Which Joe gave his name to ‘sloppy joes’? We look at five interesting sandwiches and their lexical origins.
As soon as requested:‘ready to leave again at a word’
- ‘The gunner's stopped the armoured artillery pieces, ready to fire at a word's notice.’
- ‘Her favourites were lanterns that could come alive or die at a word, and an arrow that would hit whatever you wanted to hit, no matter how bad your aim was.’
- ‘Elizabeth tried to touch it, but stopped at a word from her mother.’
- ‘There was no seam or opening to be found on the box, yet at a word from Loarela, the top suddenly was no longer just a painting of a vortex, but an actual pit of darkness.’
- ‘He ordered a cut-purse caught in the act to be hanged without a trial at a word from his royal mouth.’’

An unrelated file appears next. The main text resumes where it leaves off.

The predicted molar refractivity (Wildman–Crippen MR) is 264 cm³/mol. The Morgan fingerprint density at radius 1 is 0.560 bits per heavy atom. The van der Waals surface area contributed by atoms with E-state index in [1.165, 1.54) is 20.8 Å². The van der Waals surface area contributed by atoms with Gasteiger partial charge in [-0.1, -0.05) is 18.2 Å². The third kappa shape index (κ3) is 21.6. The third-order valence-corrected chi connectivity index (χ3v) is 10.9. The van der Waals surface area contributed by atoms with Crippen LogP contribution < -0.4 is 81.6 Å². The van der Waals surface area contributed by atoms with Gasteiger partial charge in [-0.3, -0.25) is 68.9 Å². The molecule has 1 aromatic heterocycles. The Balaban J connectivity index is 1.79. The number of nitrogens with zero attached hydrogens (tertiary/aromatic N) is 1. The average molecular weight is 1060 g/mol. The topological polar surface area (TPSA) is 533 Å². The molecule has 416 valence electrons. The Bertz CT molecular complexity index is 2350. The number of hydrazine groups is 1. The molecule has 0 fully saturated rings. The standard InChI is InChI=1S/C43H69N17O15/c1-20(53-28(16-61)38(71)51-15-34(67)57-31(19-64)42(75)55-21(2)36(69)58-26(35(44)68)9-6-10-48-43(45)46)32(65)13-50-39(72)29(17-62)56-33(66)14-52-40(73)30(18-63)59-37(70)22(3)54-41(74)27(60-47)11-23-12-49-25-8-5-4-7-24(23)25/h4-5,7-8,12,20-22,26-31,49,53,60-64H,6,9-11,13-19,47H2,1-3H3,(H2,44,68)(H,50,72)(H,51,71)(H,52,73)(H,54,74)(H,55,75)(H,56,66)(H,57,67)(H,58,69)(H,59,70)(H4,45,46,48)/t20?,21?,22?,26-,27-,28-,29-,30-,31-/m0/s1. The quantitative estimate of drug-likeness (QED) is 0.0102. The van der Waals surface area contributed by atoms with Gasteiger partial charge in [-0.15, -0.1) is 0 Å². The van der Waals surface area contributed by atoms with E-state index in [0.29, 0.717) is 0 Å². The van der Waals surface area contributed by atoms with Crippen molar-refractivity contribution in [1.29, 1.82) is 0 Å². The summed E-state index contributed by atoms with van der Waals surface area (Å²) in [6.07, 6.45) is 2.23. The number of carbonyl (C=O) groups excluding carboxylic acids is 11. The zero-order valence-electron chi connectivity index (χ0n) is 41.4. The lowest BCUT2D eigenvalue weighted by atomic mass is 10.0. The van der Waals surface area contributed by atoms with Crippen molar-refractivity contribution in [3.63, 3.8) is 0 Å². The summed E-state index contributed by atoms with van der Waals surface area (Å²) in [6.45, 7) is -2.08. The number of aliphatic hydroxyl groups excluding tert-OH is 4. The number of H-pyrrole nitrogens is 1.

- ‘He consoled himself with the knowledge that the human was in his power, and that at a word the humans life would be ended.’
We take a look at several popular, though confusing, punctuation marks.
From Afghanistan to Zimbabwe, discover surprising and intriguing language facts from around the globe.
The definitions of ‘buddy’ and ‘bro’ in the OED have recently been revised. We explore their history and increase in popularity.